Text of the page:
One year after Suffolk County adopted new oversights intended to increase transparency of asset forfeiture funds administered by the Police and Probation Departments and District Attorney’s and Sheriff’s offices, Legislators last night unanimously approved expanding the reporting requirements adopted in 2017 from annually to quarterly. This change comes after last fall’s discovery that former Suffolk District Attorney Thomas Spota used $3.25 million in funding the County received through the confiscation and sale of assets once used to support illegal activities to pay staff bonuses within his office without legislative approval. The amendment, sponsored by Majority Leader Kara Hahn (D-Setauket) who also authored the 2017 bill requiring recipient agencies to report annually on asset forfeiture accounts, now requires those agencies to file details of asset forfeiture receipts and expenditures to the County Executive, County Comptroller and County Legislature by March 15th, June 15th, September 15th, and December 15th of each year.
Under law, asset forfeiture funds are considered “off budget” items that are not part of the County’s general operating budget and are held and expended at the discretion of law enforcement agencies in accordance with federal and state guidelines. However, very little about the funding and its uses have been publicly available. Bill supporters hope that the increased reporting requirement will shed light onto origins of these funds and ensure its use will be legal, ethical and able to withstand public scrutiny.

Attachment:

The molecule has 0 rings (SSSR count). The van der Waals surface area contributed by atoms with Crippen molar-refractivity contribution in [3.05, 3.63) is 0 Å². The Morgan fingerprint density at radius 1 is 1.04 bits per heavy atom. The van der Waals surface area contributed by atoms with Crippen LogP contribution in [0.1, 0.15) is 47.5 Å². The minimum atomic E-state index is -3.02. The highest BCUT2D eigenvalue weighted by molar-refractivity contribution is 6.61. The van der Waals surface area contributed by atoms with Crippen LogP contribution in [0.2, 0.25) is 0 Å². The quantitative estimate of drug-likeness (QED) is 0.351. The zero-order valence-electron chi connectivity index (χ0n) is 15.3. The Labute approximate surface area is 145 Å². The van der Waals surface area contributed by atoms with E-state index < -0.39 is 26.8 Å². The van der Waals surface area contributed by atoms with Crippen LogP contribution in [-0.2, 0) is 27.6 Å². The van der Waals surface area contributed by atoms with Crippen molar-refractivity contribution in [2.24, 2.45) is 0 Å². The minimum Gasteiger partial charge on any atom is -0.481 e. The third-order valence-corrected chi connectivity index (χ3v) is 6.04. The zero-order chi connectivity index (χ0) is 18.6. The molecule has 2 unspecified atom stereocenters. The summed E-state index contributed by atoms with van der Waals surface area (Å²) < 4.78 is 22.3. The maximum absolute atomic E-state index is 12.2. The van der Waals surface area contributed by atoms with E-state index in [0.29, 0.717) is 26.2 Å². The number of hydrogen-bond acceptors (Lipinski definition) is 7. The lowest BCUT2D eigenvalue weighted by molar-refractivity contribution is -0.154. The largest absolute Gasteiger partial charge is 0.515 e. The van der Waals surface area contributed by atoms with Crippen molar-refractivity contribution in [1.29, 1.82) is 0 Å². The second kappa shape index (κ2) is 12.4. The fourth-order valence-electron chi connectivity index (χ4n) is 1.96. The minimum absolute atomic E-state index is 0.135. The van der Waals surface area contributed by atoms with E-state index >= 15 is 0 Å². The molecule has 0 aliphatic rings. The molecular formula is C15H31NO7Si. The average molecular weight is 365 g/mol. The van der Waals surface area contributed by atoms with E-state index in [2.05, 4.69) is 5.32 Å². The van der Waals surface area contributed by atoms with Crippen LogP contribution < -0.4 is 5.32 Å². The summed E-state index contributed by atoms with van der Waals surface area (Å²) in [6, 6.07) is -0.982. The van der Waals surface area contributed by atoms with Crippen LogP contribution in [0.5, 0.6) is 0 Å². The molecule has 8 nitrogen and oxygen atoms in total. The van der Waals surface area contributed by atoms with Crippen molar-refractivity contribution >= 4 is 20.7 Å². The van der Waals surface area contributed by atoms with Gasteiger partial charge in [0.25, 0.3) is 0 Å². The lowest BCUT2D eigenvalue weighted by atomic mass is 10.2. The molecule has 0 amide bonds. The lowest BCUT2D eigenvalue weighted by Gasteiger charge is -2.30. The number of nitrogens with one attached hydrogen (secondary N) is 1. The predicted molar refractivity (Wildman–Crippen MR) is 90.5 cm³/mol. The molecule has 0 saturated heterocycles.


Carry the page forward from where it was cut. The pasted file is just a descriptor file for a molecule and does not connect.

"This is an important step toward providing greater insight into the use of asset forfeiture funds," stated Deputy Presiding Officer Rob Calarco. "Quarterly reporting will increase transparency and ensure the funds are spent appropriately and to protect the public."
“After last year’s revelation that asset forfeiture funds were used for employee bonuses, it became obvious that even greater transparency was needed to reassure the public and its elected officials that the money was being used as the law intended,” said Legislator Hahn. “While I have full confidence that Suffolk County agencies and departments have and continue to use asset forfeiture funds legally, it is my hope that increased oversight will ensure that those uses conform to public expectation and fill a pressing public safety need.”
“This is a step in the right direction,” said Legislator Robert Trotta (R-Fort Salonga). Suffolk County law had required the Comptroller to conduct annual reviews of asset forfeiture accounts until 2003, when the policy was changed to allow auditors the ability to focus on other County priorities, however, Legislator Hahn’s 2017 law empowered the comptroller to resume those audits biannually.
The bill now goes to County Executive Steve Bellone for his signature within the next thirty days.